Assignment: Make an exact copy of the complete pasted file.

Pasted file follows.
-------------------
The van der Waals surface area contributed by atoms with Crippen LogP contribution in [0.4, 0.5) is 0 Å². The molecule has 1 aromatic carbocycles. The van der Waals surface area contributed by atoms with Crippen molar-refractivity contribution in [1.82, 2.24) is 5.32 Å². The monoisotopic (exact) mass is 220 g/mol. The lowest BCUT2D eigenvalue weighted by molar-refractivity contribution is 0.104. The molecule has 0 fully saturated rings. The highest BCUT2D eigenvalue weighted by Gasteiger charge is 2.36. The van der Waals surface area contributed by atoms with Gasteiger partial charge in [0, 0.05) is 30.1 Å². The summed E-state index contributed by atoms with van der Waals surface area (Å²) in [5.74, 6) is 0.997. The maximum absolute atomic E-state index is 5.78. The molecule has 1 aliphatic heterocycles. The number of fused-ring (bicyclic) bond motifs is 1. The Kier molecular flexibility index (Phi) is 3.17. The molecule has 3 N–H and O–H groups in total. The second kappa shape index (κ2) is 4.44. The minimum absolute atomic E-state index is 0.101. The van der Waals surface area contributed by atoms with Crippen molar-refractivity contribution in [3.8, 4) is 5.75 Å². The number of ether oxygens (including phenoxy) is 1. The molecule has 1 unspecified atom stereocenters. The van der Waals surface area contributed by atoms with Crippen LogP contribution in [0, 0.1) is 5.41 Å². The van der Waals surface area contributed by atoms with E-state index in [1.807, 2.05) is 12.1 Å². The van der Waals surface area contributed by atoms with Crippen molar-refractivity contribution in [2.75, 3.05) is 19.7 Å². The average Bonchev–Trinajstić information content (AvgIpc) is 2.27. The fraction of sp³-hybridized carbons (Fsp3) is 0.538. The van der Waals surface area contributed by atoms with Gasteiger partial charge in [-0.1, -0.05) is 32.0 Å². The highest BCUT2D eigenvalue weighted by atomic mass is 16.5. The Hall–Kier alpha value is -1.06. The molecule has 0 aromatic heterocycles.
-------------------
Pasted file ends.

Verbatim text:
The van der Waals surface area contributed by atoms with Crippen LogP contribution in [0.4, 0.5) is 0 Å². The molecule has 1 aromatic carbocycles. The van der Waals surface area contributed by atoms with Crippen molar-refractivity contribution in [1.82, 2.24) is 5.32 Å². The monoisotopic (exact) mass is 220 g/mol. The lowest BCUT2D eigenvalue weighted by molar-refractivity contribution is 0.104. The molecule has 0 fully saturated rings. The highest BCUT2D eigenvalue weighted by Gasteiger charge is 2.36. The van der Waals surface area contributed by atoms with Gasteiger partial charge in [0, 0.05) is 30.1 Å². The summed E-state index contributed by atoms with van der Waals surface area (Å²) in [5.74, 6) is 0.997. The maximum absolute atomic E-state index is 5.78. The molecule has 1 aliphatic heterocycles. The number of fused-ring (bicyclic) bond motifs is 1. The Kier molecular flexibility index (Phi) is 3.17. The molecule has 3 N–H and O–H groups in total. The second kappa shape index (κ2) is 4.44. The minimum absolute atomic E-state index is 0.101. The van der Waals surface area contributed by atoms with Crippen molar-refractivity contribution in [3.8, 4) is 5.75 Å². The number of ether oxygens (including phenoxy) is 1. The molecule has 1 unspecified atom stereocenters. The van der Waals surface area contributed by atoms with Crippen LogP contribution in [0, 0.1) is 5.41 Å². The van der Waals surface area contributed by atoms with E-state index in [1.807, 2.05) is 12.1 Å². The van der Waals surface area contributed by atoms with Crippen molar-refractivity contribution in [2.75, 3.05) is 19.7 Å². The average Bonchev–Trinajstić information content (AvgIpc) is 2.27. The fraction of sp³-hybridized carbons (Fsp3) is 0.538. The van der Waals surface area contributed by atoms with Gasteiger partial charge in [-0.1, -0.05) is 32.0 Å². The highest BCUT2D eigenvalue weighted by atomic mass is 16.5. The Hall–Kier alpha value is -1.06. The molecule has 0 aromatic heterocycles.